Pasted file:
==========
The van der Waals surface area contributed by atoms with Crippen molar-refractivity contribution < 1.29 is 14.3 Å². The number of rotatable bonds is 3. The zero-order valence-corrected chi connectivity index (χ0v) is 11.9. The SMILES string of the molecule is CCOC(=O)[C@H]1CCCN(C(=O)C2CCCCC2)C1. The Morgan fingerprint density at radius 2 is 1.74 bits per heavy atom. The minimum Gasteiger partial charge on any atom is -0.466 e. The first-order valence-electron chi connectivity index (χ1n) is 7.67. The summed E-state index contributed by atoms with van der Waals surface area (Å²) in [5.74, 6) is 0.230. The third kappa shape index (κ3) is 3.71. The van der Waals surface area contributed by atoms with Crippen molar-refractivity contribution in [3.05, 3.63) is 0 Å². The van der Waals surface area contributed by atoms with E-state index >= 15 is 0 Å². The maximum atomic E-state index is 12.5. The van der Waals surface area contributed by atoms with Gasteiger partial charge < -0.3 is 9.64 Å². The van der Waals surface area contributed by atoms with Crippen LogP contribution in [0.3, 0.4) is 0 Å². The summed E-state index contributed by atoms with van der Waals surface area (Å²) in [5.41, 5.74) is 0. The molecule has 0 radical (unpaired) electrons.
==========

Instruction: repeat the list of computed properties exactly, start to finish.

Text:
The van der Waals surface area contributed by atoms with Crippen molar-refractivity contribution < 1.29 is 14.3 Å². The number of rotatable bonds is 3. The zero-order valence-corrected chi connectivity index (χ0v) is 11.9. The SMILES string of the molecule is CCOC(=O)[C@H]1CCCN(C(=O)C2CCCCC2)C1. The Morgan fingerprint density at radius 2 is 1.74 bits per heavy atom. The minimum Gasteiger partial charge on any atom is -0.466 e. The first-order valence-electron chi connectivity index (χ1n) is 7.67. The summed E-state index contributed by atoms with van der Waals surface area (Å²) in [5.74, 6) is 0.230. The third kappa shape index (κ3) is 3.71. The van der Waals surface area contributed by atoms with Crippen molar-refractivity contribution in [3.05, 3.63) is 0 Å². The van der Waals surface area contributed by atoms with E-state index >= 15 is 0 Å². The maximum atomic E-state index is 12.5. The van der Waals surface area contributed by atoms with Gasteiger partial charge < -0.3 is 9.64 Å². The van der Waals surface area contributed by atoms with Crippen LogP contribution in [0.3, 0.4) is 0 Å². The summed E-state index contributed by atoms with van der Waals surface area (Å²) in [5.41, 5.74) is 0. The molecule has 0 radical (unpaired) electrons.